Created on: February 20, 2013 Last Updated: February 22, 2013
In a breakthrough experiment, a team of American scientists has managed to created a new sense—in essence a 'sixth sense'—by endowing rats with the ability to detect infrared light. Experts hailing the success of the breakthrough see possible future applications with humans suffering paralysis that can be treated with specialized electrodes implanted into the brain allowing limbs to function with advanced bionics.
Study a precursor to 'amazing breakthrough'
The research study, done by North Carolina's Duke University scientists, appears in the peer-reviewed journal Nature Communications. But Dr. Miguel Nicolelis, the lead researcher, indicates that the published study is just a precursor to a really amazing breakthrough that no scientists in the field have thought could be accomplished.
That statement has generated excited speculation among other scientists in the field.
A new breakthrough in "brain-to-brain interface" has been accomplished. That study will be available in a paper due to be published later in March 2013.
Dropping hints about the amazing breakthrough that's being kept a closely guarded mystery for the moment, Nicolelis alluded to direct brain-to-brain communication, almost like a technology that allows mind reading directly by another brain. If true, the feat far surpasses the accomplishments made so far in the field of brain-machine interfaces and opens the door to an entirely new type of brain abilities and communication technologies in the future.
Rats see invisible light
The first experiment, leading up to what Nicolelis alludes to being a truly amazing breakthrough, involved rats fitted with special electrodes. The success has positive implications for humans who suffer from blindness.
The Duke researchers fitted the rats with specially designed infrared detectors that encased their heads. The detectors were attached to electrodes implanted within the region of the brain that controls the sensation and perception of touch.
Invisible light was activated and the rats responded to it physically. According to the study, after training them with the light sources for about one month, the rats were able to consistently determine which of three sources of normally invisible light was active. Since the experiments with the mice the same technique was successfully used with a monkey.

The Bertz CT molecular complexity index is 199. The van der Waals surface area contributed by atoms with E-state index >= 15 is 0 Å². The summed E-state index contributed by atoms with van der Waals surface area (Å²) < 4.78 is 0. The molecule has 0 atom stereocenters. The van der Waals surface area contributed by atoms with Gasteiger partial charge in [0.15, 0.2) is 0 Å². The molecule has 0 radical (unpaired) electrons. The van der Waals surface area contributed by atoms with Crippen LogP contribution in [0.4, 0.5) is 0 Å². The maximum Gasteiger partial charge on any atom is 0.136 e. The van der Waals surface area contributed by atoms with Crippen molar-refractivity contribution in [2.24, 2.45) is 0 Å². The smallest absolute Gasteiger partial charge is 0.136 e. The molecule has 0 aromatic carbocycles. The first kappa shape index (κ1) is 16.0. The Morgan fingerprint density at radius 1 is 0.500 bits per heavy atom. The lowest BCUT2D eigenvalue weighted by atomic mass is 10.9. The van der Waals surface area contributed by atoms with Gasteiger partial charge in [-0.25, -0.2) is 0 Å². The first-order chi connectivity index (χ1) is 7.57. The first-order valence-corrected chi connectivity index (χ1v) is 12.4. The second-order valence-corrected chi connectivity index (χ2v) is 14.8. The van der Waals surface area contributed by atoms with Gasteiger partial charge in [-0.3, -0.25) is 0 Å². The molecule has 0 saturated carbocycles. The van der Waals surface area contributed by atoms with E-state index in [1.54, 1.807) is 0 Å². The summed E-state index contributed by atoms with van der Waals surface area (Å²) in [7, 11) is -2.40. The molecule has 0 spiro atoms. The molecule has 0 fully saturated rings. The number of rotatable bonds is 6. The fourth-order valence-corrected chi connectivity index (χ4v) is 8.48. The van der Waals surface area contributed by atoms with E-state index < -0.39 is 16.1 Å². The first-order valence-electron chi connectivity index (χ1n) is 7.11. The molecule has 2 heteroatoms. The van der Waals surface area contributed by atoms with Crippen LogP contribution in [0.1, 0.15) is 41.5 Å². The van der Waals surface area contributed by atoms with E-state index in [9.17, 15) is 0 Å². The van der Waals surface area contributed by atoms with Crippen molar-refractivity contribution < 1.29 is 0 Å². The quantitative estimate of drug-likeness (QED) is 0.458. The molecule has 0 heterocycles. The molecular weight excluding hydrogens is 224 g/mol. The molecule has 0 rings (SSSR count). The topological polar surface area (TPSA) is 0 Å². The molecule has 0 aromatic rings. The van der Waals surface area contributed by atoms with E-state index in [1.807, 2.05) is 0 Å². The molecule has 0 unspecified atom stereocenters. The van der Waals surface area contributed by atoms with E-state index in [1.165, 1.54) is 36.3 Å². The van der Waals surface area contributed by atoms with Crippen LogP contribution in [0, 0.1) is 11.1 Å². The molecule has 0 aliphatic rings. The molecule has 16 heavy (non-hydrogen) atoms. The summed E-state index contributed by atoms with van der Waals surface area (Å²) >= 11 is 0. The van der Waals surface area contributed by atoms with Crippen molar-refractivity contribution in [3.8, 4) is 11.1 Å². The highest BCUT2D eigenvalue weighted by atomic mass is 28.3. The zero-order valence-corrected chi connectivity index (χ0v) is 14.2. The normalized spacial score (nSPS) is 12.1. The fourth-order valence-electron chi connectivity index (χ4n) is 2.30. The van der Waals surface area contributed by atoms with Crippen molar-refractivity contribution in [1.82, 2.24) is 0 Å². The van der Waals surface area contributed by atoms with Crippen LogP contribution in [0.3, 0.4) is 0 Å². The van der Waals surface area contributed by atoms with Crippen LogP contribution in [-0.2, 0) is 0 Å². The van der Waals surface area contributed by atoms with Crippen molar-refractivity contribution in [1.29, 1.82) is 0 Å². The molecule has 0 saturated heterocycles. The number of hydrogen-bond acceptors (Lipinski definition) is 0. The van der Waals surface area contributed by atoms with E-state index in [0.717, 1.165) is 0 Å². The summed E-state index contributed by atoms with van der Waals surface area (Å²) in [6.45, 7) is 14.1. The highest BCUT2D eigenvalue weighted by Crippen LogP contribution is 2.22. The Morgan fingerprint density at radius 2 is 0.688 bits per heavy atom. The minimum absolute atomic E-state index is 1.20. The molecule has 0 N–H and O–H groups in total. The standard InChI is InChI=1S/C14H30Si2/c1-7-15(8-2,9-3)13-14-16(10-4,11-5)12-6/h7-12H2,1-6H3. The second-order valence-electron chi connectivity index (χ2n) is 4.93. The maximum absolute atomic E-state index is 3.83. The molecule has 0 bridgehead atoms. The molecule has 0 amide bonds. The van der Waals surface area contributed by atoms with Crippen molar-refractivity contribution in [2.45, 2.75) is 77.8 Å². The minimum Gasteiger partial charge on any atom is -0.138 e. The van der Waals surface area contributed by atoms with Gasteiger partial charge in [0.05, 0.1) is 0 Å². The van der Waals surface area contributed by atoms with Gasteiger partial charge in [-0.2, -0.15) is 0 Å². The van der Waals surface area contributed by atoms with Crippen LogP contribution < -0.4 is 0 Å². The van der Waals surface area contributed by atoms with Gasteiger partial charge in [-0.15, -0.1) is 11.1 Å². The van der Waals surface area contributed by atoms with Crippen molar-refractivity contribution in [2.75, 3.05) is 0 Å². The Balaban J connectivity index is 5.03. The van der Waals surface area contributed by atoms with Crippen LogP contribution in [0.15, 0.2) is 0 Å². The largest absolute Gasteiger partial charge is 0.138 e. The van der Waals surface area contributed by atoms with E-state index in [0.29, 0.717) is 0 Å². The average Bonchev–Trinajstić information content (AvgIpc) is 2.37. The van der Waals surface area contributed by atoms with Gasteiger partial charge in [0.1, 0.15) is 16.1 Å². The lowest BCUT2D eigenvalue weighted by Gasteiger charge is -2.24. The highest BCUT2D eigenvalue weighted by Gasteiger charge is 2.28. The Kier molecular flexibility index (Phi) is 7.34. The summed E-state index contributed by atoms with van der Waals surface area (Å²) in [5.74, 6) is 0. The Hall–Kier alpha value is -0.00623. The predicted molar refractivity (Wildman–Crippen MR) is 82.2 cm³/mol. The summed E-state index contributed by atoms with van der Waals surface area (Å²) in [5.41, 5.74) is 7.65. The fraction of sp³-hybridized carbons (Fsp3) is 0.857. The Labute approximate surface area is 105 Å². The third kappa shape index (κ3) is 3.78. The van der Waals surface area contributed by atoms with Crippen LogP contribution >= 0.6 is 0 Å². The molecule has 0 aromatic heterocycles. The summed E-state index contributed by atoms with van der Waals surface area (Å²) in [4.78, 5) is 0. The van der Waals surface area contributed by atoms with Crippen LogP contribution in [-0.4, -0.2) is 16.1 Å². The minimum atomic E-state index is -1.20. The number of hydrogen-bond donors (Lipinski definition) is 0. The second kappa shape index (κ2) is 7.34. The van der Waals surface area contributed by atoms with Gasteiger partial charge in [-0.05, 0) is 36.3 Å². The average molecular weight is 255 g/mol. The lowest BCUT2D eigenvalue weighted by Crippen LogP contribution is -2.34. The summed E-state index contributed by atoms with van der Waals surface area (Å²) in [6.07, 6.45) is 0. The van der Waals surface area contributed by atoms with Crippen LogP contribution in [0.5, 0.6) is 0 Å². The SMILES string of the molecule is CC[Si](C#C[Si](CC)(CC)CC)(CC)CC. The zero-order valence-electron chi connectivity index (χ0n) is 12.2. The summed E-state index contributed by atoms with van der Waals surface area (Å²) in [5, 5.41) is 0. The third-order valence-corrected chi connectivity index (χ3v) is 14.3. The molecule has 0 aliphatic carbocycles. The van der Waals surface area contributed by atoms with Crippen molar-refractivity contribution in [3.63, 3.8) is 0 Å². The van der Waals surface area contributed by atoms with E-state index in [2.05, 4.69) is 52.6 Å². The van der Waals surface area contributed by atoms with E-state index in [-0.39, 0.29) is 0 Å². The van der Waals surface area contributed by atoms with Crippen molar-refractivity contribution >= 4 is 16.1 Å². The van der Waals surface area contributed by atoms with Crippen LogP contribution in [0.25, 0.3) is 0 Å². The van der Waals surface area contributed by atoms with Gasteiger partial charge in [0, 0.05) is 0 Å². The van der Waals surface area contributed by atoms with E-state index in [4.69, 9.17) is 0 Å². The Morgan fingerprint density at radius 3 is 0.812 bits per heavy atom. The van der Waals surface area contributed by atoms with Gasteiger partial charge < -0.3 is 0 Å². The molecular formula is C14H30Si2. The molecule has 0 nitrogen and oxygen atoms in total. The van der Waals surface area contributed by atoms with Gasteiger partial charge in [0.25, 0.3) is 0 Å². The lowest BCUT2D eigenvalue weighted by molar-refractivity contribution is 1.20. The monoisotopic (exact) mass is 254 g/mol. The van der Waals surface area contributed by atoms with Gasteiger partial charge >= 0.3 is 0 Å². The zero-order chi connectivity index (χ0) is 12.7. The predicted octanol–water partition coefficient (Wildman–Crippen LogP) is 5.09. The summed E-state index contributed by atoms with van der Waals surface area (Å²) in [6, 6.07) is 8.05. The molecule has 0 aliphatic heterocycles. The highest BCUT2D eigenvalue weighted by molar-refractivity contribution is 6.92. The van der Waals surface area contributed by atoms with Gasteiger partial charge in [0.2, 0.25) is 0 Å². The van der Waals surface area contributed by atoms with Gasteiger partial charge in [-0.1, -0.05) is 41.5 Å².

The experiments prove that although regions of the brain developed to process one kind of sensory stimulus, they can be retrained to recognize and process other types of information.
Retraining the brain
The Telegraph quotes Nicolelis explaining that "What we did here was to demonstrate that we could create a new sense in rats by allowing them to 'touch' infrared light that mammals cannot detect. The nerves were responding to both touch and infrared light at the same time. This shows that the adult brain can acquire new capabilities that have never been experienced by the animal before. This suggests that, in the future, you could use prosthetic devices to restore sensory modalities that have been lost, such as vision, using a different part of the brain."
Discovering ways to rewire the brain or redirect it to new tasks is an ongoing venture by research groups around the world. The Duke University study is part of the effort focused on achieving the creation of a second skin or "whole body suit" designed to be used by people suffering untreatable spinal injuries that affects their legs. If successful, the new technology will permit paralyzed patients to walk simply by using new parts of their brain to control the bionic device.
Learn more about this author, Terrence Aym.
Click here to send this author comments or questions.
Below are the top articles rated and ranked by Helium members on:
Why scientists have given lab rats a 'sixth sense'
Cast your vote!
Click for your side.